New Fiji Media 'Decree' Lets Journalists Report Whatever Govt Says without Possible Prosecution

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Fiji Media Watch criticized a new media decree. (Credit: Fiji Media Watch)

Fiji Media Watch questioned a new Fiji media “decree” and its potential effect on media independence, according to Radio Australia.  Fiji Media Watch is a group created in response to public criticism of “explicit sex scenes in advertisements” in the early 1990s.

The “decree” will let media outlets report “any comments by the Prime Minister or Cabinet Ministers” without being prosecuted, Radio Australia reported.  According to the Fiji Times, under The State Proceedings (Amendment) Decree 2012,  anything said or written by the Fiji “Prime Minister and his ministers” “in their official or personal capacity” cannot be prosecuted.  Further, journalists cannot be prosecuted for reporting on this information.

Fiji Media Watch’s executive director Agatha Ferei said on Radio Australia that the group does “not support this amendment decree” because the government could feed inaccurate information through the outlets.  Ferei added the the decree wouldn’t mesh with Fiji’s media ethics code because inaccurate or unbalanced information could be aired.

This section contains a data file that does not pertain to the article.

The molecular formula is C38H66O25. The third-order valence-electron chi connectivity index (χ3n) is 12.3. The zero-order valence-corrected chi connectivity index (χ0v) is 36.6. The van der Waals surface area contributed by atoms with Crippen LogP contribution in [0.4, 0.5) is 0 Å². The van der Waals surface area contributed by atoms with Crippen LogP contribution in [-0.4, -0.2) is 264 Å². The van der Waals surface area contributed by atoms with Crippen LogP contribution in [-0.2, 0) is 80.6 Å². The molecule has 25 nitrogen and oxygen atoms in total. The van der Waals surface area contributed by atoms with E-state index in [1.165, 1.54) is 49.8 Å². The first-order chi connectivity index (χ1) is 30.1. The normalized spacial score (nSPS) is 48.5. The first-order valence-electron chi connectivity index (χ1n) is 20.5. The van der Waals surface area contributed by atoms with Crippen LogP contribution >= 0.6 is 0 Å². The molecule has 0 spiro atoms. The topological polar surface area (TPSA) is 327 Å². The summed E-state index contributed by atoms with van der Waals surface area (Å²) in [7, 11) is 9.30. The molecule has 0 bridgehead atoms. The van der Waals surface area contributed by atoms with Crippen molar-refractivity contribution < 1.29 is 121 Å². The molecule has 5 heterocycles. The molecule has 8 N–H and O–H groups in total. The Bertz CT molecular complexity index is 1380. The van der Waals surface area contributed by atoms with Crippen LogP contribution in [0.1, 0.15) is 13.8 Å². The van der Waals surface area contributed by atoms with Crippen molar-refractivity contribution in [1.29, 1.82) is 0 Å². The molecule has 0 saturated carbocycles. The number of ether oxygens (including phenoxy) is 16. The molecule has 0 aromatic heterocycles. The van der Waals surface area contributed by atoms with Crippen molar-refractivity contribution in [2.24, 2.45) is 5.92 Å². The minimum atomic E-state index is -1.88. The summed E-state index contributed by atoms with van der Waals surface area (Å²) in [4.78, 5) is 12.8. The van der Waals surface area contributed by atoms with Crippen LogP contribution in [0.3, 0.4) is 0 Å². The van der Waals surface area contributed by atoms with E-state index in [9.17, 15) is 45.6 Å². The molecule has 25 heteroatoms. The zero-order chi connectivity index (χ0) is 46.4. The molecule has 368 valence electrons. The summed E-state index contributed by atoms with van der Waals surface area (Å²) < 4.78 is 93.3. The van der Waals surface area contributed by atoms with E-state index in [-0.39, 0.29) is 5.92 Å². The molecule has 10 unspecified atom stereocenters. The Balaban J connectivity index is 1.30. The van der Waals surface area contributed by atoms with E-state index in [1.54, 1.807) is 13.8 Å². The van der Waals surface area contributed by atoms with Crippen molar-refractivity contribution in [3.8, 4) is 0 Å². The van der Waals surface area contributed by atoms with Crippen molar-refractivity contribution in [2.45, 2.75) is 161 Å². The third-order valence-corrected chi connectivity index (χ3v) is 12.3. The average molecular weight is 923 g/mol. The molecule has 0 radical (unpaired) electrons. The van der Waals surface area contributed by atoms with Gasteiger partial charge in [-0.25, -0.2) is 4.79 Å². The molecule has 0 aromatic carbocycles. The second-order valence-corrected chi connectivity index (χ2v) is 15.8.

See here the Fiji Media Council’s code of ethics.

Fiji Media Watch’s Fulori Turaga told the Fiji Times that the group advocates “truth and respect in the kinds of stories published” as well as balanced reported.

The International Federation of Journalists also expressed concern about the proposal, according to Radio New Zealand International.

The Pacific Freedom Forum joined the Fiji Media Watch’s recommendation for journalists to abide by the code of ethics despite the new decree, according to Fiji Village.

Radio New Zealand International reported that “Independent Pacific media scholar” Dr. Mark Hayes warned that the law “could have a chilling effect on the run-up to promised elections” because government officials could speak “freely without any comeback,” whereas critics cannot.  The Fiji Times repoted that “the decree is expected to expire after a new parliament is in place” and that elections are in 2014.

We have written to Fiji Media Watch for more information and will update with any response.

UPDATE: 2/21/2012 11:33 AM EST: Added information about the elections and length of the decree.

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New Fiji Media ‘Decree’ Lets Journalists Report Whatever Govt Says without Possible Prosecution

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